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Garlic has been used for centuries as both a food ingredient and a medicine.

In fact, eating garlic can provide a wide variety of health benefits (1).

Garlic contains compounds that help the immune system fight germs.
Garlic contains compounds that help the immune system fight germs.

This includes reduced heart disease risk, improved mental health and enhanced immune function (2, 3, 4, 5, 6).

This article explains how garlic is particularly protective against the common cold and the flu.

Garlic Can Boost Immune Function

Garlic contains compounds that help the immune system fight germs (7, 8).

Whole garlic contains a compound called alliin. When garlic is crushed or chewed, this compound turns into allicin (with a c), the main active ingredient in garlic (9).

Allicin contains sulfur, which gives garlic its distinctive smell and taste (10).

However, allicin is unstable, so it quickly converts to other sulphur-containing compounds thought to give garlic its medicinal properties (11).

These compounds have been shown to boost the disease-fighting response of some types of white blood cells in the body when they encounter viruses, such as the viruses that cause the common cold or flu (5, 12).

Bottom Line: Garlic can be crushed, chewed or sliced to produce allicin, which is thought to give garlic its immune-boosting properties.

Can Garlic Help Prevent Colds and the Flu?

Garlic has shown promise as a treatment for preventing colds and the flu.

Studies have shown that garlic reduces the risk of becoming sick in the first place, as well as how long you stay sick. It can also reduce the severity of symptoms (13, 14).

One study gave 146 healthy volunteers either garlic supplements or a placebo for three months. The garlic group had a 63 percent lower risk of getting a cold and their colds were also 70 percent shorter (13).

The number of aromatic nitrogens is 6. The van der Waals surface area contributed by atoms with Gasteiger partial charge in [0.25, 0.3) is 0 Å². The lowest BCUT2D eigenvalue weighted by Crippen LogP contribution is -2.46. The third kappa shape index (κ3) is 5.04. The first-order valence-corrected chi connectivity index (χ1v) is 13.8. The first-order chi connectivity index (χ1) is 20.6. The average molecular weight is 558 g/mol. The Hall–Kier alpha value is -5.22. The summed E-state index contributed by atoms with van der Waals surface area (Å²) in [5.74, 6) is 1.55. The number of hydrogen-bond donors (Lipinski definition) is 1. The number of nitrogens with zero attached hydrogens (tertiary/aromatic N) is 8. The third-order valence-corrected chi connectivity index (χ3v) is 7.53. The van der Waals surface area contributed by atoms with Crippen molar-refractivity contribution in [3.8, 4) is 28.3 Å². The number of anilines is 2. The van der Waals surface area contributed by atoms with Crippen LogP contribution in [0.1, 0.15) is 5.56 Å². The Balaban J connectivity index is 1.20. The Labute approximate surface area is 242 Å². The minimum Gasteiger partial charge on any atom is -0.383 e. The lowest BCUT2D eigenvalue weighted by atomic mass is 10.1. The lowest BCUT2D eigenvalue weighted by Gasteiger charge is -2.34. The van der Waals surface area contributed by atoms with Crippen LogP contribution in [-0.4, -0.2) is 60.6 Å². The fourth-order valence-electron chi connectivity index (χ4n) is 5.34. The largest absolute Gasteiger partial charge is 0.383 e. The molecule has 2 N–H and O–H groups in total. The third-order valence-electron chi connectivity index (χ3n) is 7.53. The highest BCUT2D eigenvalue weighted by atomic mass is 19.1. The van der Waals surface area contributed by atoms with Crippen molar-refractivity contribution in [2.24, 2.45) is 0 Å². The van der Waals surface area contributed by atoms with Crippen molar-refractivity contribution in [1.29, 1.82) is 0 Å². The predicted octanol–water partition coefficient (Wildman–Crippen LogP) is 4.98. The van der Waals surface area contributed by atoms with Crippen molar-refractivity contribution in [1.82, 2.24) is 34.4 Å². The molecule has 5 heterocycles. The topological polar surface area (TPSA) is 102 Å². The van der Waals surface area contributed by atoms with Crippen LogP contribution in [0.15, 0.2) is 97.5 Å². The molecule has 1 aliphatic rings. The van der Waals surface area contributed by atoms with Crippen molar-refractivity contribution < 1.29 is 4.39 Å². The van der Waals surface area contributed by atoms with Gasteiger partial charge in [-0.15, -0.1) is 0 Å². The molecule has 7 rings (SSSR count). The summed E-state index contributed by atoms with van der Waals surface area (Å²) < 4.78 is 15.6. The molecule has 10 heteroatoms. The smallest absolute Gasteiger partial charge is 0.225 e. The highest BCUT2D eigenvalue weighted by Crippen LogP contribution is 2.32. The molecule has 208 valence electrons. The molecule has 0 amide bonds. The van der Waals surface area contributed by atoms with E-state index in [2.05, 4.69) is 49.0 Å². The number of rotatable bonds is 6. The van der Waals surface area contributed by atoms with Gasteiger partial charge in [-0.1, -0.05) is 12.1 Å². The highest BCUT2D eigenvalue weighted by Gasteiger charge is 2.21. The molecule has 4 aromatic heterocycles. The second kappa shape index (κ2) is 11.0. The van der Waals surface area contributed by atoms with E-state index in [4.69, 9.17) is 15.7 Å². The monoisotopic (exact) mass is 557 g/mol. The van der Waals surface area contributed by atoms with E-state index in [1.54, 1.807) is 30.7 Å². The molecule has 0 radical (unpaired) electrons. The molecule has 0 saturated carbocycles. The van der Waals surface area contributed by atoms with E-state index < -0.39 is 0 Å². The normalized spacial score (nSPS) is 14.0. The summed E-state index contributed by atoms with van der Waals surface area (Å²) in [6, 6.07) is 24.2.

Another study found that colds were on average 61 percent shorter for subjects who ate 2.56 grams of aged garlic extract per day, compared to a placebo group. Their colds were also less severe (14).

If you often get sick with a cold or flu, eating garlic can help reduce your symptoms or prevent your illness entirely.

However, a review of the evidence found that many of the studies investigating the effects of garlic on the common cold were of poor quality (15).

It’s also unknown if you need to take garlic constantly or if it also works as a short-term treatment when you start getting sick.

Bottom Line: Regularly eating garlic may help prevent the common cold or the flu. If you do get sick, eating garlic can reduce the severity of your symptoms and help you recover faster.

How to Maximize the Benefits of Garlic

The way garlic is processed or prepared can really change its health benefits.

The enzyme alliinase, which converts alliin into the beneficial allicin, only works under certain conditions. It can also be deactivated by heat.

One study found that as little as 60 seconds of microwaving or 45 minutes in the oven can deactivate alliinase and another study found similar results (16, 17).

However, it was noted that crushing garlic and allowing it to stand for 10 minutes before cooking can help prevent the loss of its medicinal properties.

The researchers also state that the loss of health benefits due to cooking could be compensated for by increasing the amount of garlic used.

Here are a few ways to maximize the health benefits of garlic:

  • Crush or slice all your garlic before you eat it. This increases the allicin content.
  • Before you cook with your crushed garlic, let it stand for 10 minutes.
  • Use a lot of garlic—more than one clove per meal, if you can.

Bottom Line: Ensure whole garlic is crushed, chewed or sliced before it’s eaten. Let crushed garlic stand for 10 minutes before you cook it.

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